Nicholas Wilhelm Reiter
This week’s theme for 52 Ancestors in 52 Weeks is “so far away”. I decided to use last week’s blog about Nicholas REITER (which got set aside in favor of the Civil War tale of John C. BATES) and tell his story. Nicholas is my 2nd great-grandfather on my mother’s side. I chose him for this week’s theme because out of all my lines, I have made the least amount of progress on this one. Meaning- I’m “so far away” from answers about this family!!
In addition to the information posted below, I did an earlier blog post analysis of Nicholas’ and Sarah’s marriage record and the preacher who married them (Alpheus Brown). You can find that blog post here http://happy-girl-24.livejournal.com/14194.html.
Nicholas Wilhelm REITER was born in Hesse Darmstadt, Germany on 9 June 1825. He immigrated to America at a young age. My granny always said he was a stowaway but another story is that he came over on a ship with his parents when he was 5 years old. Granny always said there were 3 brothers and when they were young, they split up and each moved to a different place and they never saw each other again. I don’t know if that’s true.
What I know for sure is that I can pick him up in records on 16 August 1852 the day he married Sarah C. DAVIS in Pike County, Illinois. Nicholas and Sarah lived (as far as I know) in Perry, Illinois, until sometime between 1880 and 1900. Nicholas and Sarah always lived close to Sarah’s family and in Nicholas’ last decades he continued to live close to her family- even moving to the panhandle of Oklahoma to where Sarah’s sister lived. I have always assumed that he stayed close to her family because it is the only family he had and he needed help raising the young children he had because he was single. Nicholas and Sarah’s known children are John Wesley, Rachael Davis, Jennie Hurst, the twins (both of whom died at a very young age), and William Sherman (my ancestor). Granny always told me that the twins were one boy and one girl and they were named George and Georgie. She said they died as infants.
Nicholas’ name has been spelled several ways on official documents including Reiter (the original spelling as far as I know), Riter (the name as it was when Granny was born), Rider, and Ryder. On a record about his son William, I saw the name spelled Ritter.
Nicholas registered for the Civil War draft as Nicholas RYDER. As far as I know, he never served.
The family was still living in Perry, Pike County, Illinois, in 1870. The family name was shown as RITER. Living in the home were Nicholas and his children: John, Rachael, Jennie, and Willie. Nicholas’ birthplace is Hesse-Darmstadt, Germany. Nicholas could read but he could not write and he was working as a laborer. The family was living next door to Sarah’s sister Chloe (DAVIS) REEDER.
Sadly, Sarah was not with the family in the 1870 census because she passed away in February of 1870 due to consumption. Consumption was the name for Tuberculosis in 1870. Tuberculosis is an infectious disease that most commonly attacks the lungs but can also attack other parts of the body. Classic symptoms include chronic cough with blood-tinged sputum, fever, night sweats, fatigue, and loss of appetite/weight loss. The final stage of the disease occurs about 12-24 months after the initial infection. It was not until the 1820’s that Tuberculosis was identified as a disease and it was not called Tuberculosis until 1839. In 1882, twelve years after Sarah’s death, Robert Koch was finally able to identify the particular bacterium causing Tuberculosis and he received the 1905 Nobel Prize in Physiology or Medicine for his discovery. The first successful immunization against Tuberculosis came in 1906- 36 years too late to help Sarah.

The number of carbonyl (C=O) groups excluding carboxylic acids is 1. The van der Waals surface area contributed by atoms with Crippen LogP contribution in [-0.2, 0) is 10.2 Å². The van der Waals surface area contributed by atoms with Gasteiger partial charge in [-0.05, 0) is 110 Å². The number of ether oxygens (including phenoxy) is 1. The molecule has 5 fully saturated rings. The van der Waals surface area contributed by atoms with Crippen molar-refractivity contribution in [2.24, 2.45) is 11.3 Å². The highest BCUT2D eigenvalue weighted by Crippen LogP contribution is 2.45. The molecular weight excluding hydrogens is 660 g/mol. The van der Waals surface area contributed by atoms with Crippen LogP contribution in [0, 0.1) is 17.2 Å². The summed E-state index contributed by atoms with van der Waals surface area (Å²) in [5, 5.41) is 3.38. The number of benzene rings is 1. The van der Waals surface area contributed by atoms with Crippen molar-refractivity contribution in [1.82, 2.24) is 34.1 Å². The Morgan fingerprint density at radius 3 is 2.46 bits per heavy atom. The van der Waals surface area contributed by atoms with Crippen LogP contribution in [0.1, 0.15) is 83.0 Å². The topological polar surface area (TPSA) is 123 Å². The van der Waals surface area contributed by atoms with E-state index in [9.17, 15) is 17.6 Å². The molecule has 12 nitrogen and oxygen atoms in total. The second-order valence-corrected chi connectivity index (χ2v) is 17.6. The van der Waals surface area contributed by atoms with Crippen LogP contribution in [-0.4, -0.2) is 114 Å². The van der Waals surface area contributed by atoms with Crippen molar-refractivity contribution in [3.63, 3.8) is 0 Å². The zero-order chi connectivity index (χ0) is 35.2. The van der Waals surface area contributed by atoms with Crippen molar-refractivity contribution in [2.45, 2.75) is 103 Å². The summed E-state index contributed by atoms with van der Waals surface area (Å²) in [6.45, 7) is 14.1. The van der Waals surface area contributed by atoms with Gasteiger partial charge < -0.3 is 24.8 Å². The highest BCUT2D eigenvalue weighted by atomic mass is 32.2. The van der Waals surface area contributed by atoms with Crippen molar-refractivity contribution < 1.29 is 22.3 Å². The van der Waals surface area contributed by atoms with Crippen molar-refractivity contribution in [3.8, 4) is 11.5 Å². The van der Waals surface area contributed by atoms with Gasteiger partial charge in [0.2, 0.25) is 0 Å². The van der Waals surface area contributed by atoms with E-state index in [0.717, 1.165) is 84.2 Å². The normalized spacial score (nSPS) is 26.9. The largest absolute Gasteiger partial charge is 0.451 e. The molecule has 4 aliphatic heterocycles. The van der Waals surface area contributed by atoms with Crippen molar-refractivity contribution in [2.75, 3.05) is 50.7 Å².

In the late 1860’s to 1870, she likely did not receive good treatment. Toward the end of her life she was probably separated from her family. The disease would have caused clubbing in her fingers and toes. She would have been feverish, extremely tired, and in pain from all the coughing. She would have had to have a rag with her to catch the blood she was coughing up. Her body would have been thin and frail. I have not found her burial place.
Up until this week when I was writing and doing final research for this blog post, I believed that Nicholas never remarried after Sarah died. However, in reviewing each document to make sure I had everything straight, I noticed that in 1880, Nicholas was married to a woman named Sarah who, if she gave her age correctly, would have been about 6 years older than Sarah DAVIS. I have not been able to find a record of a second marriage for Nicholas so I have no other information about this second Sarah or the marriage between she and Nicholas. In 1880 the family was still living in Perry, Pike County, Illinois. Nicholas listed his birthplace as Baden (Germany) and stated both his parents were also born in Baden. The second Sarah was born in Illinois and stated her parents were also born in Illinois. If she had children of her own, they were not living with she and Nicholas in 1880. Jennie was not in the home at the time of this census. She was living in Perry, Illinois, with the William and Almena Taylor family and working as their servant.
On 7 October 1884 in Dubuque County, Iowa, Nicholas finally officially became a U. S. citizen.
The next census that is available is 1900. In 1900 Nicholas and his son William were living in Webster Township, Woodward County, Oklahoma, with Nicholas’ daughter Jennie REITER FULLER. Nicholas was no longer farming and stated he was a widower. He was now a cabinet maker. He could read, write, and speak in English. Nicholas died on 27 October 1904 with all of his children living near him except Rachael (who stayed in Illinois) and the twins who were buried in Illinois.
Nicholas Reiter’s grave